Climate Finance Recipients: the Most Vulnerable or the Most Accessible?
By Mahlet Melkie, Climate and Society ’13
Climate change is threating the lives of human beings, wildlife and the ecosystem and its impacts are being felt, expected to get worse and affect the most vulnerable especially children, women and the elderly. Regions with less adaptive capacity such as Africa, Small Island States and also Least Developed Countries will be the hardest hit. Climate finance is needed in order to cope with, adapt and also mitigate the change. In 2009 at fifteenth Conference of Parties of the United Nations Framework Convention on Climate Change (UNFCCC) developed countries committed $30 billion for 2010-2012 as fast-start finance and $100 billion per year by 2020 as long-term finance to support adaptation and mitigation works of developing countries. However lessons from fast-start period indicates that aid money is labeled and allocated to developing countries as climate finance. One thing to keep in mind is that climate change is an extra burden that exacerbates the challenges and problems therefore it should not replace official development assistance.
The other contentious issue is the numbers; $30 billion and $100 billion are not scientific figures that were based on the need assessment of developing countries. Researchers have shown various figures that are well beyond these numbers. Additionally, estimating the exact cost of adaptation is very difficult as most impacts are uncertain and also depends on aggregate mitigation- more mitigation means less adaptation needed. It was during the Subsidiary Body sessions in Bonn last month that the news about New York City’s adaptation plan that was asking for $419.5 billion came out. If one city with adaptive capacity is estimating its adaptation needs to be around one fifth of the long-term finance, how can the $100 billion be enough to the most vulnerable countries? The other issue is how the money was allocated and who the beneficiaries are. For instance most mitigation finance goes to emerging economies such as China, India and South Africa. Moreover, imbalance between mitigation and adaptation support has been an issue during the fast-start finance period.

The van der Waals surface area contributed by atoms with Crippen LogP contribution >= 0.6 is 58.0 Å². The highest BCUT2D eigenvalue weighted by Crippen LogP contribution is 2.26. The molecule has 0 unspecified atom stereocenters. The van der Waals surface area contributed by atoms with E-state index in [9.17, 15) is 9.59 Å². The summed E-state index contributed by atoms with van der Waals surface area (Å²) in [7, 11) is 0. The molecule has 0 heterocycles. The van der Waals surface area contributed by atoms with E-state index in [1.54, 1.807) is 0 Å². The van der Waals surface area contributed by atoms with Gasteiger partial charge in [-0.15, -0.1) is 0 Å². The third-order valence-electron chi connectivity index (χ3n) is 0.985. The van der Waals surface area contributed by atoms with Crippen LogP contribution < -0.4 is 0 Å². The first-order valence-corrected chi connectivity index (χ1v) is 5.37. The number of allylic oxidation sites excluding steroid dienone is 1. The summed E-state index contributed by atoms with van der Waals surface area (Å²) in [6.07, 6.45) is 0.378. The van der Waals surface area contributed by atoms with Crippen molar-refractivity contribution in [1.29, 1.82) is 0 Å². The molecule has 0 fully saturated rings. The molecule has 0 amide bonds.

Being away to school and not following the UNFCCC process for a year and now getting back to it gave me a fixed feeling. I asked myself what has progressed in the past year? I am afraid, not much. It is encouraging to see that the board of the Green Climate Fund has selected its host and also Executive Director but is still an empty fund. The Standing Committee on Climate Finance responsible for oversight of all climate finances held its fourth meeting in Bonn. Though members have progressed on some of the issues they couldn’t come to an agreement on the most contentions issues. Parties are still discussing about need for defining climate finance, balancing adaptation and mitigation and how to raise money from public, private and innovative sources of finance without concrete action plans.
Women’s Environment and Development Organization (WEDO) being an international advocacy group with a vision to promote gender equality and integrity of environment advocates mainstreaming gender to climate change decisions, projects and programs. Most of the time women are seen as victims of climate change and involve them only in adaptation projects but they also play a big role in mitigation. In line with this, being a fellow at WEDO, I am working on climate finance at the international level and closely looking at three cases of mitigation projects to assess how these projects have integrated women in their planning and implementation. Based on the findings advocacy talking points will further be developed.